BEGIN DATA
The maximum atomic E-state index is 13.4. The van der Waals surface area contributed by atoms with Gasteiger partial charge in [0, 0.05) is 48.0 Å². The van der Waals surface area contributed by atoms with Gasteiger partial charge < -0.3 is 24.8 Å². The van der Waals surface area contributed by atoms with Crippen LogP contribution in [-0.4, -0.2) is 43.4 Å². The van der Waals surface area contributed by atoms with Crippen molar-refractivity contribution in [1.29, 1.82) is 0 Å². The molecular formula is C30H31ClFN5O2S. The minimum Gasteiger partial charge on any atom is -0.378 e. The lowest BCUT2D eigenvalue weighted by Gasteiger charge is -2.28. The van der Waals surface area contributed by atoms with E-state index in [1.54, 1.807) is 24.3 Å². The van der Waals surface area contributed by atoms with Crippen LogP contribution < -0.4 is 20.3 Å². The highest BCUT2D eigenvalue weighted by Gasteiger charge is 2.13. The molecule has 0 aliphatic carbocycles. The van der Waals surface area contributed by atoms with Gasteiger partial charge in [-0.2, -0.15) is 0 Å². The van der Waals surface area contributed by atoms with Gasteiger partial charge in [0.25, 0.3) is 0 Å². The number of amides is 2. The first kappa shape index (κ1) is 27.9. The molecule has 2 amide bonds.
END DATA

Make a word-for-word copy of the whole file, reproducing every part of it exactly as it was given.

The maximum atomic E-state index is 13.4. The van der Waals surface area contributed by atoms with Gasteiger partial charge in [0, 0.05) is 48.0 Å². The van der Waals surface area contributed by atoms with Gasteiger partial charge < -0.3 is 24.8 Å². The van der Waals surface area contributed by atoms with Crippen LogP contribution in [-0.4, -0.2) is 43.4 Å². The van der Waals surface area contributed by atoms with Crippen molar-refractivity contribution in [1.29, 1.82) is 0 Å². The molecular formula is C30H31ClFN5O2S. The minimum Gasteiger partial charge on any atom is -0.378 e. The lowest BCUT2D eigenvalue weighted by Gasteiger charge is -2.28. The van der Waals surface area contributed by atoms with E-state index in [1.54, 1.807) is 24.3 Å². The van der Waals surface area contributed by atoms with Crippen LogP contribution < -0.4 is 20.3 Å². The highest BCUT2D eigenvalue weighted by Gasteiger charge is 2.13. The molecule has 0 aliphatic carbocycles. The van der Waals surface area contributed by atoms with Gasteiger partial charge in [-0.2, -0.15) is 0 Å². The van der Waals surface area contributed by atoms with Gasteiger partial charge in [0.25, 0.3) is 0 Å². The number of amides is 2. The first kappa shape index (κ1) is 27.9. The molecule has 2 amide bonds.